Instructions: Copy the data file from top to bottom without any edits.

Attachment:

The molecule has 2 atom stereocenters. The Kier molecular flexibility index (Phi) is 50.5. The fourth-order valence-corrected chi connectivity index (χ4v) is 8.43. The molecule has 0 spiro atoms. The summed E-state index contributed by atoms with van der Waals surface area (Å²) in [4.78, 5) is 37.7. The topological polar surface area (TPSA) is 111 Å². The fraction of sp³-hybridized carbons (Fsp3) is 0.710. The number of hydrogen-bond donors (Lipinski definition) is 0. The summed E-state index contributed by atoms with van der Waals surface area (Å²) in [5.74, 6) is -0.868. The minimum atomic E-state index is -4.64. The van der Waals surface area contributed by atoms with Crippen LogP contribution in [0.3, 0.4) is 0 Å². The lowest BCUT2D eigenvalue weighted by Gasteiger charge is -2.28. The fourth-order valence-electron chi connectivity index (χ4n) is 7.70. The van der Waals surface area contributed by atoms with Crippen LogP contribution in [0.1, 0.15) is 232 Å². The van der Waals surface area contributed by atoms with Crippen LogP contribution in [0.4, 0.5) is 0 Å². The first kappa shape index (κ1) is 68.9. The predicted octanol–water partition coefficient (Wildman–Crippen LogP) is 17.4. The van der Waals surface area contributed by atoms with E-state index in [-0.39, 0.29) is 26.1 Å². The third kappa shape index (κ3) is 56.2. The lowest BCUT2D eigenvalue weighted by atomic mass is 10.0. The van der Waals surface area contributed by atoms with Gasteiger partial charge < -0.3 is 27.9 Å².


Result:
The molecule has 2 atom stereocenters. The Kier molecular flexibility index (Phi) is 50.5. The fourth-order valence-corrected chi connectivity index (χ4v) is 8.43. The molecule has 0 spiro atoms. The summed E-state index contributed by atoms with van der Waals surface area (Å²) in [4.78, 5) is 37.7. The topological polar surface area (TPSA) is 111 Å². The fraction of sp³-hybridized carbons (Fsp3) is 0.710. The number of hydrogen-bond donors (Lipinski definition) is 0. The summed E-state index contributed by atoms with van der Waals surface area (Å²) in [5.74, 6) is -0.868. The minimum atomic E-state index is -4.64. The van der Waals surface area contributed by atoms with Crippen LogP contribution in [0.3, 0.4) is 0 Å². The lowest BCUT2D eigenvalue weighted by Gasteiger charge is -2.28. The fourth-order valence-electron chi connectivity index (χ4n) is 7.70. The van der Waals surface area contributed by atoms with Crippen LogP contribution in [0.1, 0.15) is 232 Å². The van der Waals surface area contributed by atoms with Crippen LogP contribution in [0.4, 0.5) is 0 Å². The first kappa shape index (κ1) is 68.9. The predicted octanol–water partition coefficient (Wildman–Crippen LogP) is 17.4. The van der Waals surface area contributed by atoms with E-state index in [-0.39, 0.29) is 26.1 Å². The third kappa shape index (κ3) is 56.2. The lowest BCUT2D eigenvalue weighted by atomic mass is 10.0. The van der Waals surface area contributed by atoms with Gasteiger partial charge < -0.3 is 27.9 Å².